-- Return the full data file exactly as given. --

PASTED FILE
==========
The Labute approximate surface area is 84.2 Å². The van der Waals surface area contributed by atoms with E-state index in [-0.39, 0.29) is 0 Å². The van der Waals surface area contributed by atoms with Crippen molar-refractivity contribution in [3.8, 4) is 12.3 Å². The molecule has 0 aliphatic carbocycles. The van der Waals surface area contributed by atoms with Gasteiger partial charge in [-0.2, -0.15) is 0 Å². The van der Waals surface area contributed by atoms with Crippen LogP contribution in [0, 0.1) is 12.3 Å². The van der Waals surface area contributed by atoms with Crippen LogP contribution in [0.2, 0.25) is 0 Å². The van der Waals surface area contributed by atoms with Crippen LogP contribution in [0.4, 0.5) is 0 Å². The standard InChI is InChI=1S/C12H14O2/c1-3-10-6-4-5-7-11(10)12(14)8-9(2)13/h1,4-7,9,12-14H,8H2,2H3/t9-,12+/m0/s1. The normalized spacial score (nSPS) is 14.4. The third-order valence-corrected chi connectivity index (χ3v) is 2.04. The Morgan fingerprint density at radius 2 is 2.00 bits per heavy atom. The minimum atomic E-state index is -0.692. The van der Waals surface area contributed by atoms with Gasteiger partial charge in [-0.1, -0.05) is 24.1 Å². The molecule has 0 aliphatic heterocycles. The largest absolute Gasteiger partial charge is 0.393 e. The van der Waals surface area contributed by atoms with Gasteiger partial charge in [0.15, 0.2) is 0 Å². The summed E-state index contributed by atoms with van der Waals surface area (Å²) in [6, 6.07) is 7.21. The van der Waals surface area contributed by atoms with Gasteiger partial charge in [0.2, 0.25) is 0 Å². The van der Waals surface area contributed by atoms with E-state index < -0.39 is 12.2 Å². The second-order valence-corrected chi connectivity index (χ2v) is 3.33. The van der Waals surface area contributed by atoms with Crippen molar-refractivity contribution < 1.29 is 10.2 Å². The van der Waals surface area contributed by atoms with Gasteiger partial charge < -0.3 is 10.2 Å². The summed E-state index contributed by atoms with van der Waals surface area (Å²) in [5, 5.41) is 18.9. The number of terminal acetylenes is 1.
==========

The Labute approximate surface area is 84.2 Å². The van der Waals surface area contributed by atoms with E-state index in [-0.39, 0.29) is 0 Å². The van der Waals surface area contributed by atoms with Crippen molar-refractivity contribution in [3.8, 4) is 12.3 Å². The molecule has 0 aliphatic carbocycles. The van der Waals surface area contributed by atoms with Gasteiger partial charge in [-0.2, -0.15) is 0 Å². The van der Waals surface area contributed by atoms with Crippen LogP contribution in [0, 0.1) is 12.3 Å². The van der Waals surface area contributed by atoms with Crippen LogP contribution in [0.2, 0.25) is 0 Å². The van der Waals surface area contributed by atoms with Crippen LogP contribution in [0.4, 0.5) is 0 Å². The standard InChI is InChI=1S/C12H14O2/c1-3-10-6-4-5-7-11(10)12(14)8-9(2)13/h1,4-7,9,12-14H,8H2,2H3/t9-,12+/m0/s1. The normalized spacial score (nSPS) is 14.4. The third-order valence-corrected chi connectivity index (χ3v) is 2.04. The Morgan fingerprint density at radius 2 is 2.00 bits per heavy atom. The minimum atomic E-state index is -0.692. The van der Waals surface area contributed by atoms with Gasteiger partial charge in [-0.1, -0.05) is 24.1 Å². The molecule has 0 aliphatic heterocycles. The largest absolute Gasteiger partial charge is 0.393 e. The van der Waals surface area contributed by atoms with Gasteiger partial charge in [0.15, 0.2) is 0 Å². The summed E-state index contributed by atoms with van der Waals surface area (Å²) in [6, 6.07) is 7.21. The van der Waals surface area contributed by atoms with Gasteiger partial charge in [0.2, 0.25) is 0 Å². The van der Waals surface area contributed by atoms with E-state index < -0.39 is 12.2 Å². The second-order valence-corrected chi connectivity index (χ2v) is 3.33. The van der Waals surface area contributed by atoms with Crippen molar-refractivity contribution < 1.29 is 10.2 Å². The van der Waals surface area contributed by atoms with Gasteiger partial charge < -0.3 is 10.2 Å². The summed E-state index contributed by atoms with van der Waals surface area (Å²) in [5, 5.41) is 18.9. The number of terminal acetylenes is 1.